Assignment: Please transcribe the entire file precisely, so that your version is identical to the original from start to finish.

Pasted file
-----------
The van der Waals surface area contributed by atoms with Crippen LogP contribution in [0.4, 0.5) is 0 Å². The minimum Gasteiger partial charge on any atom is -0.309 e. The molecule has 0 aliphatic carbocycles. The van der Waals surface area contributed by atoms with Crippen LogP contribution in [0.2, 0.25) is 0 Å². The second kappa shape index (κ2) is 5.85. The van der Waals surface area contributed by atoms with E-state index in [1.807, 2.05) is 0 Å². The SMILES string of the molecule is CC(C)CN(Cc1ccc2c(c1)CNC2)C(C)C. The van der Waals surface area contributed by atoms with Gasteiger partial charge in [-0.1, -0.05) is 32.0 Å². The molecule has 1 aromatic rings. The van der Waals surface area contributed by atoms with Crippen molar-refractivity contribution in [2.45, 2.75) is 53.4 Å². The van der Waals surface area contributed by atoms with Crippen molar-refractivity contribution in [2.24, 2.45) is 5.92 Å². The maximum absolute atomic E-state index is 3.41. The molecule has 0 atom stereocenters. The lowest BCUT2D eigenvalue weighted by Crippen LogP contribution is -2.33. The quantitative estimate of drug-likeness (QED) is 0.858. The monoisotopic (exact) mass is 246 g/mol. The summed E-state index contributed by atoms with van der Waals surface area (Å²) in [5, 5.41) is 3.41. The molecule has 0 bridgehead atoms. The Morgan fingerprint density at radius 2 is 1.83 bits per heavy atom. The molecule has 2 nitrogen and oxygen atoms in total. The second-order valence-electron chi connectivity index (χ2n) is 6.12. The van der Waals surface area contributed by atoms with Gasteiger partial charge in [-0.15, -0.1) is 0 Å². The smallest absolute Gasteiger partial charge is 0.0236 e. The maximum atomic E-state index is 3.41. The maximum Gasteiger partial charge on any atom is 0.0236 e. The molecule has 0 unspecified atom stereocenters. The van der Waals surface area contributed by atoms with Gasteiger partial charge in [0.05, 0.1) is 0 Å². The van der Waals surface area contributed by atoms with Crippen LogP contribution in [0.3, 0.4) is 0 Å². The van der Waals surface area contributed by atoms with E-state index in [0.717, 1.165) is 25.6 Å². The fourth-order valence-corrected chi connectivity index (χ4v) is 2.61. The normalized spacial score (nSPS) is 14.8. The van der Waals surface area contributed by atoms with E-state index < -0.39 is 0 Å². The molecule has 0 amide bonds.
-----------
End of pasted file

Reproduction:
The van der Waals surface area contributed by atoms with Crippen LogP contribution in [0.4, 0.5) is 0 Å². The minimum Gasteiger partial charge on any atom is -0.309 e. The molecule has 0 aliphatic carbocycles. The van der Waals surface area contributed by atoms with Crippen LogP contribution in [0.2, 0.25) is 0 Å². The second kappa shape index (κ2) is 5.85. The van der Waals surface area contributed by atoms with E-state index in [1.807, 2.05) is 0 Å². The SMILES string of the molecule is CC(C)CN(Cc1ccc2c(c1)CNC2)C(C)C. The van der Waals surface area contributed by atoms with Gasteiger partial charge in [-0.1, -0.05) is 32.0 Å². The molecule has 1 aromatic rings. The van der Waals surface area contributed by atoms with Crippen molar-refractivity contribution in [2.45, 2.75) is 53.4 Å². The van der Waals surface area contributed by atoms with Crippen molar-refractivity contribution in [2.24, 2.45) is 5.92 Å². The maximum absolute atomic E-state index is 3.41. The molecule has 0 atom stereocenters. The lowest BCUT2D eigenvalue weighted by Crippen LogP contribution is -2.33. The quantitative estimate of drug-likeness (QED) is 0.858. The monoisotopic (exact) mass is 246 g/mol. The summed E-state index contributed by atoms with van der Waals surface area (Å²) in [5, 5.41) is 3.41. The molecule has 0 bridgehead atoms. The Morgan fingerprint density at radius 2 is 1.83 bits per heavy atom. The molecule has 2 nitrogen and oxygen atoms in total. The second-order valence-electron chi connectivity index (χ2n) is 6.12. The van der Waals surface area contributed by atoms with Gasteiger partial charge in [-0.15, -0.1) is 0 Å². The smallest absolute Gasteiger partial charge is 0.0236 e. The maximum atomic E-state index is 3.41. The maximum Gasteiger partial charge on any atom is 0.0236 e. The molecule has 0 unspecified atom stereocenters. The van der Waals surface area contributed by atoms with Gasteiger partial charge in [0.05, 0.1) is 0 Å². The van der Waals surface area contributed by atoms with Crippen LogP contribution in [0.3, 0.4) is 0 Å². The van der Waals surface area contributed by atoms with E-state index in [0.717, 1.165) is 25.6 Å². The fourth-order valence-corrected chi connectivity index (χ4v) is 2.61. The normalized spacial score (nSPS) is 14.8. The van der Waals surface area contributed by atoms with E-state index < -0.39 is 0 Å². The molecule has 0 amide bonds.